Improving Customer Service

Issue # 23 of 70 




John T. Self, Ph.D.
By: Dr. John T. Self


Heart and Soul


Remember, there are two ultimate secrets to success in business:

Number One - Never tell everything you know.

Do you ever wonder if you have the heart of your employees?

There is a very easy litmus test for this; just find out if they act the same when you are there as when you're not there. If they care when you're not around, then you've gotten their heart. If you've succeeded in reaching their heart, then you've won the customer service battle and you should be justifiably proud. Your employees will take care of the customers because they want to, not because they have to. (The most celebrated current version of this is Southwest Airlines. Amazing what they have done. Leadership has created an employee first environment that can't help but create positive results.)

I've experienced this only once myself, a long time ago, when the earth was cooling. It was when I was a new manager with Steak and Ale restaurants. The feeling that we were the best managers, with the best product with the best customer service was indeed heady stuff.

What happens to make the environment less than postive? To make employees only produce desired results when they know they are being watched? Many things, of course, because there are many managers. But there are some simple things that any manager can do:

  • To the group, act fairly, act consistently, and act with structure.
  • To the individual, act flexibly, act individually, and act with caring.

These are not oxymorons or contradictions. People want structure and they want fairness. They also want to be treated as individuals. Each with unique expectations and needs. A single female doesn't necessarily want to win football tickets or a trip to the shopping center, just as an older married guy may not feel that it is his lucky day to win two concert tickets to the Counting Crows. It is really just a takeoff of the "Think global, act local".

Some hints and tips:

Don't call your employees at home unless it's a true emergency. Unless you have a bad case of micromanagerism or have a control problem, you probably don't like being called at home at all. I know one manager that left explicit instructions not to call him at home except for two reasons: blood or flood.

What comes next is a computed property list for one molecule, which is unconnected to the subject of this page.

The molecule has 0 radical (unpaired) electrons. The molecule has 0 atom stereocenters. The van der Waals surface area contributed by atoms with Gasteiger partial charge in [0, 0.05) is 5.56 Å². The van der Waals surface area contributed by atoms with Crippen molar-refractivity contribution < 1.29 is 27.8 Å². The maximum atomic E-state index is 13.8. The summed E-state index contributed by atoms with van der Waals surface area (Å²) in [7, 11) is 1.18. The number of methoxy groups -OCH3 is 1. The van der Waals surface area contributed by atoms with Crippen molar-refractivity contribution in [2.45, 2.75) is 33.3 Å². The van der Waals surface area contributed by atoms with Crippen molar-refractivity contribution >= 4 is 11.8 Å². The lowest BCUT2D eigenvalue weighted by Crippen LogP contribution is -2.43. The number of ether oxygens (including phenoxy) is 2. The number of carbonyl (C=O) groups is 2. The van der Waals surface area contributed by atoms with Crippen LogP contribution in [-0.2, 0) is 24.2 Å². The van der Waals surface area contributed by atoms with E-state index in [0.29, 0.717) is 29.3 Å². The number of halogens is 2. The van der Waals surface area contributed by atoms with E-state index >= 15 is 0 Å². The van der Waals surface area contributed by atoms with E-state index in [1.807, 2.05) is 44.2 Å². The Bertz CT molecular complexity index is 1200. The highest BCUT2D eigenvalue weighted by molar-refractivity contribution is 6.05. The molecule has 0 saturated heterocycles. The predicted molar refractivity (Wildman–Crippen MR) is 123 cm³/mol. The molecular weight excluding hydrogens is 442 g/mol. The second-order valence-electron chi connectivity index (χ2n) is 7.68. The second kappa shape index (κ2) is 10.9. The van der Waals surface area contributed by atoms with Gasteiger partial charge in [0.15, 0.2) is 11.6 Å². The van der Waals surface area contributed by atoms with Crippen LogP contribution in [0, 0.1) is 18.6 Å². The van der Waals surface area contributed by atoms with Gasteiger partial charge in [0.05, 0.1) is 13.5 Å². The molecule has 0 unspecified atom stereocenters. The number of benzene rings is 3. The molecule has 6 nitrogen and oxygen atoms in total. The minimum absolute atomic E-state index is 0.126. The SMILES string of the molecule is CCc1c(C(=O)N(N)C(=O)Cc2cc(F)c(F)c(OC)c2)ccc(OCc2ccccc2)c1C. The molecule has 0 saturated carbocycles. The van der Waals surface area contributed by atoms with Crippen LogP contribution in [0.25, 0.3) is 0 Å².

If they are part-time employees, remember that they are part-timers. Don't schedule them with full-time expectations. When you do, you will have no- timers very soon.

When your employees or managers come back from having time off, don't hit them with all the problems that came up while they were gone. If they did everything they could do before they left for vacations, they did all they could do. Let it go. This is a terrible practice that will only engender bad feelings and hostility eventually.

Have the courage to lead.

Be a leader, not just a manager. Remember, the lead sled dog is the only one with a decent view.

John T. Self is a lecturer at The Collins School of Hospitality Management at California State Polytechnic University (Cal Poly Pomona). Prior to entering academia, Dr. Self spent fifteen years in the restaurant industry. While in the corporate world, he worked for several chains including Chili's and Steak and Ale, and as vice president of a regional restaurant chain overseeing six restaurants with sales of over twenty million dollars. He has also owned three independent restaurants, including a comedy club.
Dr. Self has also been involved in the development of international hospitality programs. While at Golden Gate University, he started the partnership with Dalian University of Technology in Dalian, China and is continuing in that involvement at Cal Poly.


Improving Customer Service #23 of 70: View all in the Table of Contents

For more customer service articles, visit the Customer Service series on the new Sideroad: Practical Advice Straight from The Experts.

Text © Dr. John T. Self, 1997,1998. Part of the original Sideroad.